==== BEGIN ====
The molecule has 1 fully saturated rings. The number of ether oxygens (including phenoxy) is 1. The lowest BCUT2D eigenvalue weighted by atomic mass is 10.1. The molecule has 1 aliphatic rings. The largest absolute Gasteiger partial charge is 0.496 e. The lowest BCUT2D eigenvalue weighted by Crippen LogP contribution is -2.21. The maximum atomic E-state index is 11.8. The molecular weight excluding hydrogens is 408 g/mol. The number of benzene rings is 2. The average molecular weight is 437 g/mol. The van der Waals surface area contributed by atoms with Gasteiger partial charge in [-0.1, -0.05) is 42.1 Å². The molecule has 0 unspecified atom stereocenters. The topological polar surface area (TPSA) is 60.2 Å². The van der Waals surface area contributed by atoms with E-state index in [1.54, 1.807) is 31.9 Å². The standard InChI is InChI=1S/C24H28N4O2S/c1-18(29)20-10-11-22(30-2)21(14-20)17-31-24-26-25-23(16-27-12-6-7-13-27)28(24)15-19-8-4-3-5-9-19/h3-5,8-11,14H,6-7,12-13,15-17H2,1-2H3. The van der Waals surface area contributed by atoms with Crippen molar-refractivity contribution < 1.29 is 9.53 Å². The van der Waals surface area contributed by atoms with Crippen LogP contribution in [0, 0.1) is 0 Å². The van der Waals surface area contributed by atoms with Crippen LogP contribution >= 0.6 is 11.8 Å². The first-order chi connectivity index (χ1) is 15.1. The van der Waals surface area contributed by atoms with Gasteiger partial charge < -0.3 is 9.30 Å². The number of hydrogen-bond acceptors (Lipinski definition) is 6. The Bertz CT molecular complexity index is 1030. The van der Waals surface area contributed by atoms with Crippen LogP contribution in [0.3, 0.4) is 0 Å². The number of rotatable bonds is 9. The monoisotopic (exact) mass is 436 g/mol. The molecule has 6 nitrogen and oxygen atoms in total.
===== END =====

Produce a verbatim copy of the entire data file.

The molecule has 1 fully saturated rings. The number of ether oxygens (including phenoxy) is 1. The lowest BCUT2D eigenvalue weighted by atomic mass is 10.1. The molecule has 1 aliphatic rings. The largest absolute Gasteiger partial charge is 0.496 e. The lowest BCUT2D eigenvalue weighted by Crippen LogP contribution is -2.21. The maximum atomic E-state index is 11.8. The molecular weight excluding hydrogens is 408 g/mol. The number of benzene rings is 2. The average molecular weight is 437 g/mol. The van der Waals surface area contributed by atoms with Gasteiger partial charge in [-0.1, -0.05) is 42.1 Å². The molecule has 0 unspecified atom stereocenters. The topological polar surface area (TPSA) is 60.2 Å². The van der Waals surface area contributed by atoms with E-state index in [1.54, 1.807) is 31.9 Å². The standard InChI is InChI=1S/C24H28N4O2S/c1-18(29)20-10-11-22(30-2)21(14-20)17-31-24-26-25-23(16-27-12-6-7-13-27)28(24)15-19-8-4-3-5-9-19/h3-5,8-11,14H,6-7,12-13,15-17H2,1-2H3. The van der Waals surface area contributed by atoms with Crippen molar-refractivity contribution < 1.29 is 9.53 Å². The van der Waals surface area contributed by atoms with Crippen LogP contribution in [0, 0.1) is 0 Å². The van der Waals surface area contributed by atoms with Crippen LogP contribution >= 0.6 is 11.8 Å². The first-order chi connectivity index (χ1) is 15.1. The van der Waals surface area contributed by atoms with Gasteiger partial charge < -0.3 is 9.30 Å². The number of hydrogen-bond acceptors (Lipinski definition) is 6. The Bertz CT molecular complexity index is 1030. The van der Waals surface area contributed by atoms with Crippen LogP contribution in [0.3, 0.4) is 0 Å². The number of rotatable bonds is 9. The monoisotopic (exact) mass is 436 g/mol. The molecule has 6 nitrogen and oxygen atoms in total.